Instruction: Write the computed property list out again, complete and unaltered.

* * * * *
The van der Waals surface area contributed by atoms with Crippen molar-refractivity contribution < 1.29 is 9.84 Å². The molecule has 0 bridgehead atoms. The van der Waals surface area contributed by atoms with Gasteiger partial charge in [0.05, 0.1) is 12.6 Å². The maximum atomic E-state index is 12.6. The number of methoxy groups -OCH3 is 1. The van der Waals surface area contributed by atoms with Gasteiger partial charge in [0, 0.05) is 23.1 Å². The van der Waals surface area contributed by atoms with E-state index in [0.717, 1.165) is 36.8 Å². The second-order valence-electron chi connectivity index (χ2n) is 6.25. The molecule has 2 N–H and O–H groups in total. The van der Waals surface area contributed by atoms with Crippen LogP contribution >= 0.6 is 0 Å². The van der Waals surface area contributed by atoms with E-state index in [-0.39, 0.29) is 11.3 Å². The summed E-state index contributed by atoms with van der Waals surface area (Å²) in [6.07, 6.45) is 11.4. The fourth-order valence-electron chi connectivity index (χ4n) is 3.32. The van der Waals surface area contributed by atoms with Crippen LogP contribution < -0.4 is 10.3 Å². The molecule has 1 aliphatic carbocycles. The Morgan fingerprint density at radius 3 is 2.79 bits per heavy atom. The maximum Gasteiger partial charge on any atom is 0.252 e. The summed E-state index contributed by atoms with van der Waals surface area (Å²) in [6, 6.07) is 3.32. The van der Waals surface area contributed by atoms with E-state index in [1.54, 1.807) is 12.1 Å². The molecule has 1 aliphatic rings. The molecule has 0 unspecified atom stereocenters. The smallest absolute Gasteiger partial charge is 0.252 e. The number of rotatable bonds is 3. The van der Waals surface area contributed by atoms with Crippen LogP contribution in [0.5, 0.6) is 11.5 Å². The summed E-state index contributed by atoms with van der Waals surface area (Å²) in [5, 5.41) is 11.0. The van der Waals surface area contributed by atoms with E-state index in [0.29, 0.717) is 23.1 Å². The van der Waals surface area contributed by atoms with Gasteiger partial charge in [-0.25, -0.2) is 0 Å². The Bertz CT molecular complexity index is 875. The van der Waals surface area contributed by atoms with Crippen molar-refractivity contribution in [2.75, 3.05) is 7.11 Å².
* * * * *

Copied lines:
The van der Waals surface area contributed by atoms with Crippen molar-refractivity contribution < 1.29 is 9.84 Å². The molecule has 0 bridgehead atoms. The van der Waals surface area contributed by atoms with Gasteiger partial charge in [0.05, 0.1) is 12.6 Å². The maximum atomic E-state index is 12.6. The number of methoxy groups -OCH3 is 1. The van der Waals surface area contributed by atoms with Gasteiger partial charge in [0, 0.05) is 23.1 Å². The van der Waals surface area contributed by atoms with E-state index in [0.717, 1.165) is 36.8 Å². The second-order valence-electron chi connectivity index (χ2n) is 6.25. The molecule has 2 N–H and O–H groups in total. The van der Waals surface area contributed by atoms with Crippen LogP contribution >= 0.6 is 0 Å². The van der Waals surface area contributed by atoms with E-state index in [-0.39, 0.29) is 11.3 Å². The summed E-state index contributed by atoms with van der Waals surface area (Å²) in [6.07, 6.45) is 11.4. The fourth-order valence-electron chi connectivity index (χ4n) is 3.32. The van der Waals surface area contributed by atoms with Crippen LogP contribution < -0.4 is 10.3 Å². The molecule has 1 aliphatic carbocycles. The Morgan fingerprint density at radius 3 is 2.79 bits per heavy atom. The maximum Gasteiger partial charge on any atom is 0.252 e. The summed E-state index contributed by atoms with van der Waals surface area (Å²) in [6, 6.07) is 3.32. The van der Waals surface area contributed by atoms with E-state index in [1.54, 1.807) is 12.1 Å². The molecule has 1 aliphatic rings. The molecule has 0 unspecified atom stereocenters. The smallest absolute Gasteiger partial charge is 0.252 e. The number of rotatable bonds is 3. The van der Waals surface area contributed by atoms with Crippen LogP contribution in [0.5, 0.6) is 11.5 Å². The summed E-state index contributed by atoms with van der Waals surface area (Å²) in [5, 5.41) is 11.0. The van der Waals surface area contributed by atoms with E-state index in [0.29, 0.717) is 23.1 Å². The van der Waals surface area contributed by atoms with Gasteiger partial charge in [-0.25, -0.2) is 0 Å². The Bertz CT molecular complexity index is 875. The van der Waals surface area contributed by atoms with Crippen molar-refractivity contribution in [2.75, 3.05) is 7.11 Å².